What is the best electric hydrofoil 2018? Well, there are not many out for sale yet, but for our Fliteboard review we had the chance to ride the Fliteboard, Fliteboard Air and Fliteboard Pro for 3 days.
At the end of this article we will share what we think what the best electric hydrofoil is, but let’s focus first on the Fliteboard review. As far as we know only Lift Foils is shipping today and Fliteboard still wants to ship 2018. Some others like Cabratec are selling early versions to beta testers. 2019 we hopefully can see more electric hydrofoils from Jetfoiler, Elevate, ELdoRIdo, Hoverstar, and Flying Rodeo available for sale.
After the the DIY E-Foil from Pacificmeister and the Electric Foil from Cabratec the Fliteboard was our 3rd electric hydroidoil we could ride on our own. And this time we had 4 boards and 6 batteries for 3 days of testing as part of the Jetboard Festival. Test riders include Wayne, Mike, Grant, Andreas, Nuria, Tania and Daniel.
Mike published this video about our Fliteboard review:
Unfortunately (at the time we wrote this article) we had no opportunity to test Lift Foils eFoil yet as Puerto Rico is not around the corner and the Lift Foils team had not made it yet to Europe. They have some nice videos and the product looks very nice and we heard from different sources that it is an excellent electric hydrofoil. So see at the end of this article who indeed has the best electric hydrofoil.
Fliteboard offers 3 different boards, 2 different wings and 2 different batteries.
Fliteboard review – boards
The inflatable Fliteboard Air body (18 PSI) has a lot of volume (175 litres) and you can even stand on it at zero speed. This is very comfortable and safe for beginners and will be the best solution for rental locations and schools. There should be a few e-foil centres next year in Europe, US and Australia.
While the volume certainly feels very handsome for beginners, this does not mean it is easier to fly. It is easier to ride on the surface and will help you to get the first feeling on how a hydrofoil acts (it always wants to go up with the nose as described in our 2 electric hydrofoil articles How to ride an electric hydrofoil and Electric Hydrofoil lesson powered by CabraTec).
However once you start to fly it is actually easier to switch to the Standard Fliteboard. While it has with 100 litres less volume (you cannot stand up with zero speed) the surface of the board has much less resistance if you hit the water while you go up and down and therefore the speed is more consistent when you change from planning to flying and vice versa.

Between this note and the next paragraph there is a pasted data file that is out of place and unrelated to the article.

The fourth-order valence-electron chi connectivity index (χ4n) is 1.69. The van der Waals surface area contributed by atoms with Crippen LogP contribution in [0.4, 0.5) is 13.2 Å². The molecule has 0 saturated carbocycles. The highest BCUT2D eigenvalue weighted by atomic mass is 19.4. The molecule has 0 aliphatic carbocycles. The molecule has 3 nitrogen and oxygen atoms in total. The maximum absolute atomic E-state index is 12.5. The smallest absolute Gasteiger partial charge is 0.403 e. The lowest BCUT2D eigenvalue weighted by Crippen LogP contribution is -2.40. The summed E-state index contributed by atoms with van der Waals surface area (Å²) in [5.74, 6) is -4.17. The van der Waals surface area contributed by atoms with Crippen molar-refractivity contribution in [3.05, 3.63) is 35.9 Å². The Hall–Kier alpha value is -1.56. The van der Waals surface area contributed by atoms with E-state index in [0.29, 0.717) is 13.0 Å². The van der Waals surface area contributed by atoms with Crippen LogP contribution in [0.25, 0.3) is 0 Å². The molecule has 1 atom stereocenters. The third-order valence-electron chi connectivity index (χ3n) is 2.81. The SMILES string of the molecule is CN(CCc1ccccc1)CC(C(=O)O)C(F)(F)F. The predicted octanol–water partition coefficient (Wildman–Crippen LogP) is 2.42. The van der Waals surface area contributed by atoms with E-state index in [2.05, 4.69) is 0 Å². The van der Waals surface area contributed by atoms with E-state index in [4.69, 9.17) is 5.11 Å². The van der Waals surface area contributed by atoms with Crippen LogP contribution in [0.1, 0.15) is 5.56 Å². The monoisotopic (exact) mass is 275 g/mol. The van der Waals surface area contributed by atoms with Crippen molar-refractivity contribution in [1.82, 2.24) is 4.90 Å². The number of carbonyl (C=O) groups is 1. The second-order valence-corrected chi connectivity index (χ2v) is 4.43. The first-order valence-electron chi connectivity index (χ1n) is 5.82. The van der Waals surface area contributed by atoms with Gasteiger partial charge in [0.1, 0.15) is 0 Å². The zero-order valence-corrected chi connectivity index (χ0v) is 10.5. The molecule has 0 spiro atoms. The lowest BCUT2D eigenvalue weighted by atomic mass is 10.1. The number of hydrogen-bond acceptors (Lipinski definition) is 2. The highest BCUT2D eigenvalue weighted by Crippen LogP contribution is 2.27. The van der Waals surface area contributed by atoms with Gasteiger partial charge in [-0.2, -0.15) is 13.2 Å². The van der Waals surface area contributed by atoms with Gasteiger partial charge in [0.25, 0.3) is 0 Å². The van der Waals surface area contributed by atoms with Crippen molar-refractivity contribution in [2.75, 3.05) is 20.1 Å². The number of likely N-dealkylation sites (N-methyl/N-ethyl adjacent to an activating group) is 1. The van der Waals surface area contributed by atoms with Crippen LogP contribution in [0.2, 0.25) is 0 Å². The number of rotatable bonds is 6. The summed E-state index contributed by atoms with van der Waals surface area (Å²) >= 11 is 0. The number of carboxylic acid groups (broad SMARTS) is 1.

The Fliteboard offers still enough volume to offer early planning. I had 92 kg and no problems to get it up flying at the speed setting of 8 of 20 (more about virtual gears below). The Fliteboard Pro has only 70 litres and is for advanced riders who want to ride more aggressive with a very responsive board. Both the Fliteboard and the Pro are built of PVC carbon sandwich. The good thing about the bodies is that you can exchange them. They are all using the same batteries, remote and propulsion units.
We saw a white Air, a black and a white Fliteboard and a Pro in the wooden design. They all look beautiful, had a good quality and come with a nice board bag as well as cases for the Flite Box, Wings etc.
Fliteboard review – remote control
When we were riding the earlier 2 hydrofoils the biggest challenge was to stand up without changing the speed with the sensitive throttle. Fliteboard introduces virtual gears which is a good move. With 2 plus and minus buttons you change the maximum speed at full throttle in 20 steps.
Depending on the battery charge I used gear 3 or 4 as an optimal speed to stand up and 7 to 9 to get up flying. I never went higher than 9 and even Founder and CEO David Trewern mentioned he never went up to 20, so there is plenty of room.
If you would go up to gear 20 you would reach speeds up to 40 km/h or more which is for an hydrofoil too fast in my opinion.